One that see a lot is heat. I have a friend who has a 19" high-end laptop, and that thing puts out enough heat to make an Eniac out of anybody. Wink Forget about putting it on anything other than a table top. If you leave it laying on a bed for too long, it will overheat. Sure, it might be possible to push more heat out the side vents, but that would involve more noisy power hungry fans.

  • User profile image
    KosherCoder

    You're right Kettch.
    My observation is just in my little part of the world. I see more and more desktops being replaced with notebooks. It will be a long time coming, but as the heat and flexibility needs are addressed, I do believe ultimately the desktop will become a dinosaur. The shift is already very slowly happening.

  • User profile image
    PerfectPhase

    thumbtacks wrote:
    Numerous times this season I heard "I want an iPod" not "I want a Zune". That's indicative of where the market is at. That said, I still am only seeing Macs in creative shops or hair salons.


    I hear that a lot, mainly cause I CAN'T buy the damed thing over here in the UK yet!

  • User profile image
    YuviPanda

    Over here in India, PCs rule. When you hear the word computers, it refers to PCs. Macs won't get a friggin foothold in India: the only mac I've seen with my eyes is a one at my school, but that's a 9 year old machine that's used as a hand rest now, even though it works.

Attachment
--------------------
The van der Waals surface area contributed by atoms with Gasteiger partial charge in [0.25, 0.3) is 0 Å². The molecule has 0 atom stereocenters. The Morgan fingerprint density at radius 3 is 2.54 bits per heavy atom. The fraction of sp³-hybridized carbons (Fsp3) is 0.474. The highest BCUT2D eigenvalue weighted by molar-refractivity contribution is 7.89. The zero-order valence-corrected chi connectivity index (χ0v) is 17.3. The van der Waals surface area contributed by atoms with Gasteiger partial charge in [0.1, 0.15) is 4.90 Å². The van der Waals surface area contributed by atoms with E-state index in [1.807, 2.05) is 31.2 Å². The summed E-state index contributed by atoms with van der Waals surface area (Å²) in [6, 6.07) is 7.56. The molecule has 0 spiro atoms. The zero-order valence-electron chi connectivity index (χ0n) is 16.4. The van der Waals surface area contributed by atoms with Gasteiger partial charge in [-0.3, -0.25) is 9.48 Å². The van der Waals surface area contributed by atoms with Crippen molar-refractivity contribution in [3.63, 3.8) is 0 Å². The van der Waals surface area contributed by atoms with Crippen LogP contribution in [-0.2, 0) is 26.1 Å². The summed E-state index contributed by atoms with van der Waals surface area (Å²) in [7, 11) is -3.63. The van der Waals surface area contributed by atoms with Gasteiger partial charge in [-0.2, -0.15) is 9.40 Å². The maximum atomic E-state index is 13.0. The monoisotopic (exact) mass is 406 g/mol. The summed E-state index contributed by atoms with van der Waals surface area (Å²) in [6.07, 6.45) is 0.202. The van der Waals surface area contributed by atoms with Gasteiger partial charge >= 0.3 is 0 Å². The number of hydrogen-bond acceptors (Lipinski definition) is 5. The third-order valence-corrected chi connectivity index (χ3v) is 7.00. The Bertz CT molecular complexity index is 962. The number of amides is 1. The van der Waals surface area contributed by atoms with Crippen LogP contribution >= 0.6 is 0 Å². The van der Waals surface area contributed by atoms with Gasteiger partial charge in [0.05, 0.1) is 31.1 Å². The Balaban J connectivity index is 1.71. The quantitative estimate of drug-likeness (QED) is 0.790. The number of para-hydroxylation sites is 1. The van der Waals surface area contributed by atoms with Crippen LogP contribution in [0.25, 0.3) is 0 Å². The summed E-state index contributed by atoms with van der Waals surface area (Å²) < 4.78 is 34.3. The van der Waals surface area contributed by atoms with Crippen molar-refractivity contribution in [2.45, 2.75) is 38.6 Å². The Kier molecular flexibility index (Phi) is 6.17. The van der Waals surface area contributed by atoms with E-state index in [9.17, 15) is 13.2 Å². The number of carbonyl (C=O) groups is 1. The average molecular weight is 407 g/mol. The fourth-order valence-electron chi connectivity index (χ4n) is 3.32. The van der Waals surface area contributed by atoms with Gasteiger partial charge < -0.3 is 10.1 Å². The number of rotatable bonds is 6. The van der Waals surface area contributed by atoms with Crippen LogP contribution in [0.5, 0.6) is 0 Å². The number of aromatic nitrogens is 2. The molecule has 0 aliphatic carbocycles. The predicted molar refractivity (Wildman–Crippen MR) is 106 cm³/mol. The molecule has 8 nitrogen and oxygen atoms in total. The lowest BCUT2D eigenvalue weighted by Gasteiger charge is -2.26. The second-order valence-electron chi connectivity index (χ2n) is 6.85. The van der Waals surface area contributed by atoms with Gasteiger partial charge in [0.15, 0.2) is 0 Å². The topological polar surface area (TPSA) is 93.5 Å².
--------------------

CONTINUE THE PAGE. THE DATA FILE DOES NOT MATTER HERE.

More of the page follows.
The reason? Macs are too costly here. And, when they know that most of the games and software won't work, that they can't get support from their friends, and that they work pretty differently, nobody wants to buy them ever.

    Remember, over here, a 400$ a month income is *pretty significant*, so shellin out for a Mac or a Powerbook is just plain stupid:D

  • User profile image
    Xaero_​Vincent

    There will always be a damand for stationary systems. They are usually the most powerful type of personal computer. They are far more standardized and customizable; most of the components in notebooks, tablets, PDAs, etc. are all proprietary and follow few standards like form factor and expansion.

    Oh and comparing PCs with Macs is literally like comparing Apples against Pears. The only difference is the OS and the case design. Their OS can be put on pretty much any white box with enough effort or none (depends on driver support).


    Regards,
    Vincent

  • User profile image
    raymond

    The PC is being reborn or reincarnated as a smart phone and an information/entertainment center.

    Cool

  • User profile image
    JChung2006

    My next desktop computer will be a Mac so I can run both Vista and MacOS (Intel inside).

  • User profile image
    alwaysmc2

    PaoloM wrote:
    And, according to the latest SEC filing, Apple sold 3% less desktops than last year.

    So, maybe they're not buying Macs everywhere...

    (note: Apple also sold 42% more laptops year to year )


    Yeah, but the computer market is probably growing faster than the growth of Macs.  I'm sure Dell, HP, Sony, and Toshiba are selling more computers year-to-year also.

  • User profile image
    ac23

    I think theres little benefit of a desktop above a laptop nowadays. You get 90% of the performance & feature requirement a desktop could provide and then some - wireless remote, built-in media card readers, wi-fi internet access, fingerprint readers, the list goes on.

    My reasons for sticking with desktops has always been a) being able to upgrade my PC's components without spending and arm and leg, and b) games. While the former will probably never change for laptops, I was able to play Max Payne 2 flawlessly on my girlfriend's laptop that has a meassely intel integrated graphics chip.

    All that AND I get to take the thing anywhere I want to. I'd say desktops may soon have to start counting their days.